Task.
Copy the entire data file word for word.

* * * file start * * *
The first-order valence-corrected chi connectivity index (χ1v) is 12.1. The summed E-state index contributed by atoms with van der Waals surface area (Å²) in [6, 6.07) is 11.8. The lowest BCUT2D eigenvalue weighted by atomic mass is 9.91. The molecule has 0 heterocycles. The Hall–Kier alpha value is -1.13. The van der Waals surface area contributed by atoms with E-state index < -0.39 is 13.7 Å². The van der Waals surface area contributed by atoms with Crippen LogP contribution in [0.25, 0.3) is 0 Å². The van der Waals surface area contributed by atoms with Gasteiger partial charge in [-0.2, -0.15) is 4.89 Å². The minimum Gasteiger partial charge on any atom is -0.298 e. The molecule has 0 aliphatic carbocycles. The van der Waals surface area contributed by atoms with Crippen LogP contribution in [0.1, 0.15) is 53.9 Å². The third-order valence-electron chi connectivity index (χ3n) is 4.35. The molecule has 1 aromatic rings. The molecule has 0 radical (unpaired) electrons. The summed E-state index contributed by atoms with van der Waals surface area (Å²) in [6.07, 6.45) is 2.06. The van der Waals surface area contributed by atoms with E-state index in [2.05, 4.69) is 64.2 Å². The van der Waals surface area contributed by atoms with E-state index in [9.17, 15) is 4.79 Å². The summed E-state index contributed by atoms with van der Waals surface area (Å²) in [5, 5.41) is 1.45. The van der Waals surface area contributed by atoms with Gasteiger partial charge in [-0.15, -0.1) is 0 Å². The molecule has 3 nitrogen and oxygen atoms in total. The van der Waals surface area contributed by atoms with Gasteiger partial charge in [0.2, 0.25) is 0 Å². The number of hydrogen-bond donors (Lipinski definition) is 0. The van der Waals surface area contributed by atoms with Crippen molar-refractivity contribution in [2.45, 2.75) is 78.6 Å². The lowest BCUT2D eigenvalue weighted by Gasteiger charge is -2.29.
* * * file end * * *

The first-order valence-corrected chi connectivity index (χ1v) is 12.1. The summed E-state index contributed by atoms with van der Waals surface area (Å²) in [6, 6.07) is 11.8. The lowest BCUT2D eigenvalue weighted by atomic mass is 9.91. The molecule has 0 heterocycles. The Hall–Kier alpha value is -1.13. The van der Waals surface area contributed by atoms with E-state index < -0.39 is 13.7 Å². The van der Waals surface area contributed by atoms with Crippen LogP contribution in [0.25, 0.3) is 0 Å². The van der Waals surface area contributed by atoms with Gasteiger partial charge in [-0.2, -0.15) is 4.89 Å². The minimum Gasteiger partial charge on any atom is -0.298 e. The molecule has 0 aliphatic carbocycles. The van der Waals surface area contributed by atoms with Crippen LogP contribution in [0.1, 0.15) is 53.9 Å². The third-order valence-electron chi connectivity index (χ3n) is 4.35. The molecule has 1 aromatic rings. The molecule has 0 radical (unpaired) electrons. The summed E-state index contributed by atoms with van der Waals surface area (Å²) in [6.07, 6.45) is 2.06. The van der Waals surface area contributed by atoms with E-state index in [2.05, 4.69) is 64.2 Å². The van der Waals surface area contributed by atoms with E-state index in [9.17, 15) is 4.79 Å². The summed E-state index contributed by atoms with van der Waals surface area (Å²) in [5, 5.41) is 1.45. The van der Waals surface area contributed by atoms with Gasteiger partial charge in [-0.15, -0.1) is 0 Å². The molecule has 3 nitrogen and oxygen atoms in total. The van der Waals surface area contributed by atoms with Gasteiger partial charge in [0.2, 0.25) is 0 Å². The number of hydrogen-bond donors (Lipinski definition) is 0. The van der Waals surface area contributed by atoms with Crippen molar-refractivity contribution in [2.45, 2.75) is 78.6 Å². The lowest BCUT2D eigenvalue weighted by Gasteiger charge is -2.29.